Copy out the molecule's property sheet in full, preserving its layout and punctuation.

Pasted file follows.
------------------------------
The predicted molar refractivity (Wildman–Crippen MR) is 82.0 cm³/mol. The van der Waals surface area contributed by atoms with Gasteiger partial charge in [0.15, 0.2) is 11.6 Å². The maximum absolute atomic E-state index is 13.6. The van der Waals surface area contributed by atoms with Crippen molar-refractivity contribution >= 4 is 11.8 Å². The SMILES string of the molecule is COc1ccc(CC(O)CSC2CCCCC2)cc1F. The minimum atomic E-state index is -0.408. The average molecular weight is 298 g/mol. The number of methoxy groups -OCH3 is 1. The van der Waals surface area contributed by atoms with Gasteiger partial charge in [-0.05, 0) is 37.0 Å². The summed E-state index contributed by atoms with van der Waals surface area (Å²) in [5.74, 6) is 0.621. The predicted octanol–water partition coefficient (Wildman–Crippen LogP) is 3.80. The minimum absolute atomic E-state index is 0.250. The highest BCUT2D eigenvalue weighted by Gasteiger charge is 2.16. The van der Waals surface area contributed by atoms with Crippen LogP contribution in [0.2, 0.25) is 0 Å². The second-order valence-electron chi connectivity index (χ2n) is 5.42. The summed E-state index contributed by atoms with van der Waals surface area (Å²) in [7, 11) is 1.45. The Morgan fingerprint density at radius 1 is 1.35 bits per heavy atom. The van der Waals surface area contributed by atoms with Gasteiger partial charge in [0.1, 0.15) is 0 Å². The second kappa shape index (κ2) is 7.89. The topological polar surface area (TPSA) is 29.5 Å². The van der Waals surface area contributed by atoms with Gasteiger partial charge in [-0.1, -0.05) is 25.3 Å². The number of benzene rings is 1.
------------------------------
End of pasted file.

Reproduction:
The predicted molar refractivity (Wildman–Crippen MR) is 82.0 cm³/mol. The van der Waals surface area contributed by atoms with Gasteiger partial charge in [0.15, 0.2) is 11.6 Å². The maximum absolute atomic E-state index is 13.6. The van der Waals surface area contributed by atoms with Crippen molar-refractivity contribution >= 4 is 11.8 Å². The SMILES string of the molecule is COc1ccc(CC(O)CSC2CCCCC2)cc1F. The minimum atomic E-state index is -0.408. The average molecular weight is 298 g/mol. The number of methoxy groups -OCH3 is 1. The van der Waals surface area contributed by atoms with Gasteiger partial charge in [-0.05, 0) is 37.0 Å². The summed E-state index contributed by atoms with van der Waals surface area (Å²) in [5.74, 6) is 0.621. The predicted octanol–water partition coefficient (Wildman–Crippen LogP) is 3.80. The minimum absolute atomic E-state index is 0.250. The highest BCUT2D eigenvalue weighted by Gasteiger charge is 2.16. The van der Waals surface area contributed by atoms with Crippen LogP contribution in [0.2, 0.25) is 0 Å². The second-order valence-electron chi connectivity index (χ2n) is 5.42. The summed E-state index contributed by atoms with van der Waals surface area (Å²) in [7, 11) is 1.45. The Morgan fingerprint density at radius 1 is 1.35 bits per heavy atom. The van der Waals surface area contributed by atoms with Gasteiger partial charge in [0.1, 0.15) is 0 Å². The second kappa shape index (κ2) is 7.89. The topological polar surface area (TPSA) is 29.5 Å². The van der Waals surface area contributed by atoms with Gasteiger partial charge in [-0.1, -0.05) is 25.3 Å². The number of benzene rings is 1.